Now Reading
British Airways Recalls Crew On Longterm Leave as Travel Demand Bounces Back On USA Reopening

British Airways Recalls Crew On Longterm Leave as Travel Demand Bounces Back On USA Reopening

British Airways is recalling hundreds of cabin crew who have been on long-term leave throughout the pandemic in a bid to avoid the chaos that U.S.-based airlines faced when travel demand suddenly bounced back this summer.

Last month, the airline embarked on an ambitious mission to recruit as many as 3,000 cabin crew in time for Summer 2022 but the Heathrow-based carrier could still face an employee shortfall in the near term after many travel restrictions were suddenly lifted in quick succession.

American Airlines and Southwest have been left embarrassed by several costly operational meltdowns this year owing to staff shortages. United Airlines, meanwhile, has been forced to constrain its return to pre-pandemic capacity levels to make sure it can adequately staff flights.

British Airways slashed thousands of jobs at the height of the pandemic and still feared an overstaffing situation over the winter months. Staff had been told to brace themselves for the possibility of being stood down without pay for months at a time if the situation didn’t improve.

Soon after that dire assessment of the airline industry was shared, President Biden announced plans to reopen the United States to fully vaccinated travellers from around the world.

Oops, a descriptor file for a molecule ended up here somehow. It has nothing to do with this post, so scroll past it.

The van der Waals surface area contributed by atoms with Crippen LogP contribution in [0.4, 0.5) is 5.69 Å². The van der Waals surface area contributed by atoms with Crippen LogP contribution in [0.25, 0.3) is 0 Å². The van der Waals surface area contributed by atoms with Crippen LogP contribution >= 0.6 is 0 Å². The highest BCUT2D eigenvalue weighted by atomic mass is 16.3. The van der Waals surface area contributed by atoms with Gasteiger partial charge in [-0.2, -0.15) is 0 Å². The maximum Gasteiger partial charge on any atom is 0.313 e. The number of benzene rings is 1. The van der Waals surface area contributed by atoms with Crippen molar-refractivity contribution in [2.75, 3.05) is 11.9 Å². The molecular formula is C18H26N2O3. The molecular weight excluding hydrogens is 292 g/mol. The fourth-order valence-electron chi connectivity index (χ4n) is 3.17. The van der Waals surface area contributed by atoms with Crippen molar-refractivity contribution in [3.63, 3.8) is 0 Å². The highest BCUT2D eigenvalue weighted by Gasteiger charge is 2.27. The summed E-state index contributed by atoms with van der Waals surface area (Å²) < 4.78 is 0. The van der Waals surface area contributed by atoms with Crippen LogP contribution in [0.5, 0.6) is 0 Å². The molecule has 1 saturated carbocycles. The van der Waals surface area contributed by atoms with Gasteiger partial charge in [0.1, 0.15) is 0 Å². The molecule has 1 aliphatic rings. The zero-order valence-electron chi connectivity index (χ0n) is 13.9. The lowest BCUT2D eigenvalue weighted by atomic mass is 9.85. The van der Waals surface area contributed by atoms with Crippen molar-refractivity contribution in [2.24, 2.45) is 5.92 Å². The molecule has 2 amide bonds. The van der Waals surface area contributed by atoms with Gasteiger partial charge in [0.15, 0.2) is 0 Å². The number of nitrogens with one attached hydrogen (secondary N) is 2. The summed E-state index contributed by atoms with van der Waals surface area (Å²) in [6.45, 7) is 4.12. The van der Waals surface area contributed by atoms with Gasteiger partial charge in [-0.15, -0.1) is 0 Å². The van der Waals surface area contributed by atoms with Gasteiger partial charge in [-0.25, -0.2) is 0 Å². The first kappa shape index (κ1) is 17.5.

The sudden return in demand for international travel has been supercharged by the British government’s decision to roll back some of the toughest travel restrictions in the world which included mandatory hotel quarantine, self-isolation rules, pre-departure and post-arrival testing.

British Airways is desperate to capitalise on the bounceback after European rivals leapt ahead through the summer but the carrier would still be constrained by staff shortages.

Some of those issues could be traced back to BA’s eagerness to reduce employee costs after the airline reduced its total headcount by nearly 10,000 and then pushed through major changes to staff terms and conditions.

Many of BA’s longest employees decided to voluntary leave the airline rather than accept lower pay and new conditions. The airline boasted to investors last month that it had used the pandemic to cut annual employee costs by nearly a third and had managed to put the majority of its workforce onto contracts with short-time layoff clauses.

Many of BA’s employees who were either made redundant or chose to voluntarily leave the airline are now being offered their jobs back, albeit on reduced terms and conditions, while crew who opted to take long-term leave are being recalled to shore up the airline’s available workforce.

British Airways has accelerated a recruitment campaign to hire new cabin crew but the first batch of trainees won’t start their course until January 2022 and won’t be ready to take to the skies until March.

The airline says cabin crew could earn a maximum of £28,000 per year.

View Comments (0)

Leave a Reply

Your email address will not be published.

This site uses Akismet to reduce spam. Learn how your comment data is processed.